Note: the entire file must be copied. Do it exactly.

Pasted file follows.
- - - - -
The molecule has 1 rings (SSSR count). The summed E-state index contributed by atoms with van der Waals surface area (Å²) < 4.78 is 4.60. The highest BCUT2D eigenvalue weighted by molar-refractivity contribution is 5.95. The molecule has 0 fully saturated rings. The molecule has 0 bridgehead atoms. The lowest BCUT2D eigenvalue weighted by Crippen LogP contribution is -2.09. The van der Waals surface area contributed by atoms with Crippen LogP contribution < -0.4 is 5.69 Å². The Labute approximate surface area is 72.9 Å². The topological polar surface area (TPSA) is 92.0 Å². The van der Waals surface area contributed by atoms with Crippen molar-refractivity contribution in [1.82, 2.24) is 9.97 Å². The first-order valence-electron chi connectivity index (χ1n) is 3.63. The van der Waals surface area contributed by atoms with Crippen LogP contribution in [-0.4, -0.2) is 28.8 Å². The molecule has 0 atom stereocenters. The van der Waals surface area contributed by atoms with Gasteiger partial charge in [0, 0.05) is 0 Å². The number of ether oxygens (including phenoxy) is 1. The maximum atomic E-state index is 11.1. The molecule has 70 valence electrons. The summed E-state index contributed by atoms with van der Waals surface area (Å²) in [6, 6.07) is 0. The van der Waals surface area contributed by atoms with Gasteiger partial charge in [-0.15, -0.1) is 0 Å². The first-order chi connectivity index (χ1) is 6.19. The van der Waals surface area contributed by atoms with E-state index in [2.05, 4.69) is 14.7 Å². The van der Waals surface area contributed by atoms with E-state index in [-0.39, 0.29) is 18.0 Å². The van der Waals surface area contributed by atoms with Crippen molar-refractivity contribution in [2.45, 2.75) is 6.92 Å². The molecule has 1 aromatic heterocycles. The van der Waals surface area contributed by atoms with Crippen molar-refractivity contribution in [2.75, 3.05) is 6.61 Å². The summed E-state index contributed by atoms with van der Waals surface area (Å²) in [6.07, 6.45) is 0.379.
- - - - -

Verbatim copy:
The molecule has 1 rings (SSSR count). The summed E-state index contributed by atoms with van der Waals surface area (Å²) < 4.78 is 4.60. The highest BCUT2D eigenvalue weighted by molar-refractivity contribution is 5.95. The molecule has 0 fully saturated rings. The molecule has 0 bridgehead atoms. The lowest BCUT2D eigenvalue weighted by Crippen LogP contribution is -2.09. The van der Waals surface area contributed by atoms with Crippen LogP contribution < -0.4 is 5.69 Å². The Labute approximate surface area is 72.9 Å². The topological polar surface area (TPSA) is 92.0 Å². The van der Waals surface area contributed by atoms with Crippen molar-refractivity contribution in [1.82, 2.24) is 9.97 Å². The first-order valence-electron chi connectivity index (χ1n) is 3.63. The van der Waals surface area contributed by atoms with Crippen LogP contribution in [-0.4, -0.2) is 28.8 Å². The molecule has 0 atom stereocenters. The van der Waals surface area contributed by atoms with Gasteiger partial charge in [0, 0.05) is 0 Å². The number of ether oxygens (including phenoxy) is 1. The maximum atomic E-state index is 11.1. The molecule has 70 valence electrons. The summed E-state index contributed by atoms with van der Waals surface area (Å²) in [6, 6.07) is 0. The van der Waals surface area contributed by atoms with Gasteiger partial charge in [-0.15, -0.1) is 0 Å². The first-order chi connectivity index (χ1) is 6.19. The van der Waals surface area contributed by atoms with E-state index in [2.05, 4.69) is 14.7 Å². The van der Waals surface area contributed by atoms with E-state index in [-0.39, 0.29) is 18.0 Å². The van der Waals surface area contributed by atoms with Crippen molar-refractivity contribution in [2.45, 2.75) is 6.92 Å². The molecule has 1 aromatic heterocycles. The van der Waals surface area contributed by atoms with Crippen molar-refractivity contribution in [2.75, 3.05) is 6.61 Å². The summed E-state index contributed by atoms with van der Waals surface area (Å²) in [6.07, 6.45) is 0.379.